American military force shaped the modern era. Sometimes it overthrew tyrannies and made the world safe, as in 1940s Europe. At other times it has made the world more dangerous, as in Vietnam and Iraq. In the civil war of the 1860s, the military preserved the Union at terrible but necessary cost. Since then, with a handful of exceptions and then mostly only at the request of state governors, the US military has been kept well out of domestic politics. America fiercely celebrates its military, but its laws place firm restrictions on military action within the United States itself.
There is an overwhelmingly good reason for this caution. Military force, whether embodied in martial law or through the lethal power of arms and force, is incompatible with constitutional democracy, rights and justice. Poland discovered that in 1981. So did the democracy activists of China at Tiananmen Square in 1989. The people of countries like Egypt, Turkey, Thailand and Pakistan, where martial law has been common, know better than most what military rule entails. Lest there be any British smugness, remember also Northern Ireland, where the arrival of British troops in 1969 became as much the source of the nearly 40-year Troubles as their solution, especially after the Bloody Sunday shootings of civilians.
Donald Trump is now actively agitating to dispatch American armed forces to crush protests on American soil. Whether he goes through with that threat depends on whether the protests, triggered by the police killing of George Floyd in Minneapolis, continue at the level experienced in dozens of US cities during the past week. There are significant signs that the peak of the worldwide protests may have passed for now. But Mr Trump is in the provocation business. He thinks America’s racial divisions may help his re-election campaign, badly damaged by his mishandling of the Covid-19 pandemic. Nothing can be ruled out with this president.
In Washington this week, Mr Trump gave Americans a taste of what he may do. Because he has more powers in the District of Columbia than in the states, Mr Trump mobilised military police, the 82nd Airborne Division, an army Black Hawk helicopter, and perhaps more shadowy groups, in shows of force in the capital city. Having described the unrest, the majority of which has been peaceful, as domestic terror and promised to use “thousands and thousands of heavily armed soldiers”, his forces used teargas to clear peaceful protesters from outside the White House. Then, accompanied by the chairman of the joint chiefs of staff, Gen Mark Milley, dressed in battle fatigues, Mr Trump staged a bible-waving photo opportunity.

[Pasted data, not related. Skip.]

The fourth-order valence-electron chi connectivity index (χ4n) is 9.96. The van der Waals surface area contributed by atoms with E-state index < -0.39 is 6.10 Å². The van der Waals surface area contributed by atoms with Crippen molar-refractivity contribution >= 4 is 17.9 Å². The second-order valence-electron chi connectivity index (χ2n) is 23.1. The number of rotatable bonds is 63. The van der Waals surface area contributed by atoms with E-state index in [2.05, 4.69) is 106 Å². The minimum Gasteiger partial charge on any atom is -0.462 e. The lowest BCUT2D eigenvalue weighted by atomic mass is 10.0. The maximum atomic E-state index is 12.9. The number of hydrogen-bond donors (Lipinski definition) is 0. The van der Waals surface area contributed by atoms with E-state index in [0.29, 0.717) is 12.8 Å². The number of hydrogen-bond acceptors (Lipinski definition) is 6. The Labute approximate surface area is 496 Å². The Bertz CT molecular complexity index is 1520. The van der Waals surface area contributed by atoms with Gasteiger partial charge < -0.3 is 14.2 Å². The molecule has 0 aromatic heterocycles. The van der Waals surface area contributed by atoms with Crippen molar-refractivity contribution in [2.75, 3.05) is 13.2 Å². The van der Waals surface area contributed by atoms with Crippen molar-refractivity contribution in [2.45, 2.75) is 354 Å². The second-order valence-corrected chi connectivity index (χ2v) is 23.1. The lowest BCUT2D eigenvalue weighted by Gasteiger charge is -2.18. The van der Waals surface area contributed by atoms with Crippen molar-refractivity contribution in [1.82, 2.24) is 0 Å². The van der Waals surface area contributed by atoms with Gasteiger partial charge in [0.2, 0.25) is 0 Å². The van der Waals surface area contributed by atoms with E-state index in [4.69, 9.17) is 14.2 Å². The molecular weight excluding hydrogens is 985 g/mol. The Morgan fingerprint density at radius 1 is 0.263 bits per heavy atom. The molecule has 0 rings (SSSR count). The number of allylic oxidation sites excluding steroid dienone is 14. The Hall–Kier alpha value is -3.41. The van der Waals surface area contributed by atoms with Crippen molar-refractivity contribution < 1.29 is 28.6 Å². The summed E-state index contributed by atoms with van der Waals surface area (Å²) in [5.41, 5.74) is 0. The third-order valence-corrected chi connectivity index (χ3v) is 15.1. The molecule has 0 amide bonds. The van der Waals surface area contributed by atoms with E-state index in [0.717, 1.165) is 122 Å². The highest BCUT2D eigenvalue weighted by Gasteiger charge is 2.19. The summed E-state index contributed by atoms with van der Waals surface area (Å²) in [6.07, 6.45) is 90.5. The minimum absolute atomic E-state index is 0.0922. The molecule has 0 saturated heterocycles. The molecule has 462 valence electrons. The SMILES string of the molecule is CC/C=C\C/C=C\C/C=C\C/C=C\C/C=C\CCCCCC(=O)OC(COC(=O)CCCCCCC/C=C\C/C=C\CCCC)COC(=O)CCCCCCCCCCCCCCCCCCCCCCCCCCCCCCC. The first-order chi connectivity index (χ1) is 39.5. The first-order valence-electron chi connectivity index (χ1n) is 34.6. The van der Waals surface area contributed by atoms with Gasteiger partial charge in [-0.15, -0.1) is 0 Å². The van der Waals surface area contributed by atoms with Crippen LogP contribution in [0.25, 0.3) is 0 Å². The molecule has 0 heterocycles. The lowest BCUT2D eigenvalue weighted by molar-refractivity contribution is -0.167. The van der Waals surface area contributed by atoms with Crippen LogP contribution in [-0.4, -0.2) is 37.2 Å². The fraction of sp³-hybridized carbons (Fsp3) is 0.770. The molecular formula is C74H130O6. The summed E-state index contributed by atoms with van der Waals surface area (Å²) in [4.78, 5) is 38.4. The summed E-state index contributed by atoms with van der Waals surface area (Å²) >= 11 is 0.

These posturings were so shocking that they sparked a rare political backlash within the military and beyond. The defence secretary, Mark Esper, who had earlier called US cities a “battlespace”, backed away from using force. His predecessor James Mattis said Mr Trump was the first president in his lifetime who was a divider, not a uniter. Gen Milley, who three years ago expressed support for “disciplined disobedience” for the sake of a “higher purpose”, issued an order to uphold equality, freedom of speech and the right to dignity. In the past, Trump aides have stayed shamefully silent. This may mark an overdue change.
Mr Trump is infatuated with military and political strongmen. He sides with authoritarians like Xi Jinping, Vladimir Putin, Kim Jong-un and Rodrigo Duterte. He supported the Tiananmen repression. He goes out of his way to praise violent military officers. Though he evaded military service himself, he has a fetish about the forces. Early in the pandemic he egged on armed movements that protested against social distancing. It may seem incredible that a president might seek the killing of his own people for political advantage. But as he battles to retain power, military officials and Republican candidates, as well as voters and foreign governments, will all have to decide which side they are on.